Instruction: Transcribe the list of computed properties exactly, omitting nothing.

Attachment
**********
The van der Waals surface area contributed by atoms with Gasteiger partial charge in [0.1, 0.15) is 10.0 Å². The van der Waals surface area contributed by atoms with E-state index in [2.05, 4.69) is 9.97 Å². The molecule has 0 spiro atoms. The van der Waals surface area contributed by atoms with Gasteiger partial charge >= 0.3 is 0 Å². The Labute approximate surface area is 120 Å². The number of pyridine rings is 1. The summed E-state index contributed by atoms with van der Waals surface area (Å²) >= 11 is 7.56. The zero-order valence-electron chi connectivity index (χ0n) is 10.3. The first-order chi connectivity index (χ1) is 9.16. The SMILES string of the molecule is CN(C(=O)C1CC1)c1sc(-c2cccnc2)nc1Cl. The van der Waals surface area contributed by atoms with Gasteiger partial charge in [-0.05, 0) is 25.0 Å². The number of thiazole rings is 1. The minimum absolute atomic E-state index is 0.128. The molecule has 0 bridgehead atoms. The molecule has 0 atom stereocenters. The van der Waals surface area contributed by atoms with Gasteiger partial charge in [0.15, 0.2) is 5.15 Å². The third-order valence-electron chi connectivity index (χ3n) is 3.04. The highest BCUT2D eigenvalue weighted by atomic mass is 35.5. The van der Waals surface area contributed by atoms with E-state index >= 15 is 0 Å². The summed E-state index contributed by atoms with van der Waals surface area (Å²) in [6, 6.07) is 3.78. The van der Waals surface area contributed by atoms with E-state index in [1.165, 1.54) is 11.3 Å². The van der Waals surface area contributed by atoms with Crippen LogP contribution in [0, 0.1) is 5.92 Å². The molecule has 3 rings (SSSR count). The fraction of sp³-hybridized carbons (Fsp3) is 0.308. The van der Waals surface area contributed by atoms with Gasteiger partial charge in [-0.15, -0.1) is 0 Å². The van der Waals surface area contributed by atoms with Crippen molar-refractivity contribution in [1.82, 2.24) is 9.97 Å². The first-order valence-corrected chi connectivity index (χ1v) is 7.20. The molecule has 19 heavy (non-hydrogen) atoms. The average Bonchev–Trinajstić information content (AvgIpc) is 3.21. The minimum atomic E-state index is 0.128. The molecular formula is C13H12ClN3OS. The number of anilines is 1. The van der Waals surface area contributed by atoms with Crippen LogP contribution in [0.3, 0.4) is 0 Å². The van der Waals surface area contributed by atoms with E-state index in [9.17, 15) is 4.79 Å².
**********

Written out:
The van der Waals surface area contributed by atoms with Gasteiger partial charge in [0.1, 0.15) is 10.0 Å². The van der Waals surface area contributed by atoms with E-state index in [2.05, 4.69) is 9.97 Å². The molecule has 0 spiro atoms. The van der Waals surface area contributed by atoms with Gasteiger partial charge >= 0.3 is 0 Å². The Labute approximate surface area is 120 Å². The number of pyridine rings is 1. The summed E-state index contributed by atoms with van der Waals surface area (Å²) >= 11 is 7.56. The zero-order valence-electron chi connectivity index (χ0n) is 10.3. The first-order chi connectivity index (χ1) is 9.16. The SMILES string of the molecule is CN(C(=O)C1CC1)c1sc(-c2cccnc2)nc1Cl. The van der Waals surface area contributed by atoms with Gasteiger partial charge in [-0.05, 0) is 25.0 Å². The number of thiazole rings is 1. The minimum absolute atomic E-state index is 0.128. The molecule has 0 bridgehead atoms. The molecule has 0 atom stereocenters. The van der Waals surface area contributed by atoms with Gasteiger partial charge in [0.15, 0.2) is 5.15 Å². The third-order valence-electron chi connectivity index (χ3n) is 3.04. The highest BCUT2D eigenvalue weighted by atomic mass is 35.5. The van der Waals surface area contributed by atoms with E-state index >= 15 is 0 Å². The summed E-state index contributed by atoms with van der Waals surface area (Å²) in [6, 6.07) is 3.78. The van der Waals surface area contributed by atoms with E-state index in [1.165, 1.54) is 11.3 Å². The van der Waals surface area contributed by atoms with Crippen LogP contribution in [0, 0.1) is 5.92 Å². The molecule has 3 rings (SSSR count). The fraction of sp³-hybridized carbons (Fsp3) is 0.308. The van der Waals surface area contributed by atoms with Gasteiger partial charge in [-0.15, -0.1) is 0 Å². The van der Waals surface area contributed by atoms with Crippen molar-refractivity contribution in [1.82, 2.24) is 9.97 Å². The first-order valence-corrected chi connectivity index (χ1v) is 7.20. The molecule has 19 heavy (non-hydrogen) atoms. The average Bonchev–Trinajstić information content (AvgIpc) is 3.21. The minimum atomic E-state index is 0.128. The molecular formula is C13H12ClN3OS. The number of anilines is 1. The van der Waals surface area contributed by atoms with Crippen LogP contribution in [0.3, 0.4) is 0 Å². The van der Waals surface area contributed by atoms with E-state index in [9.17, 15) is 4.79 Å².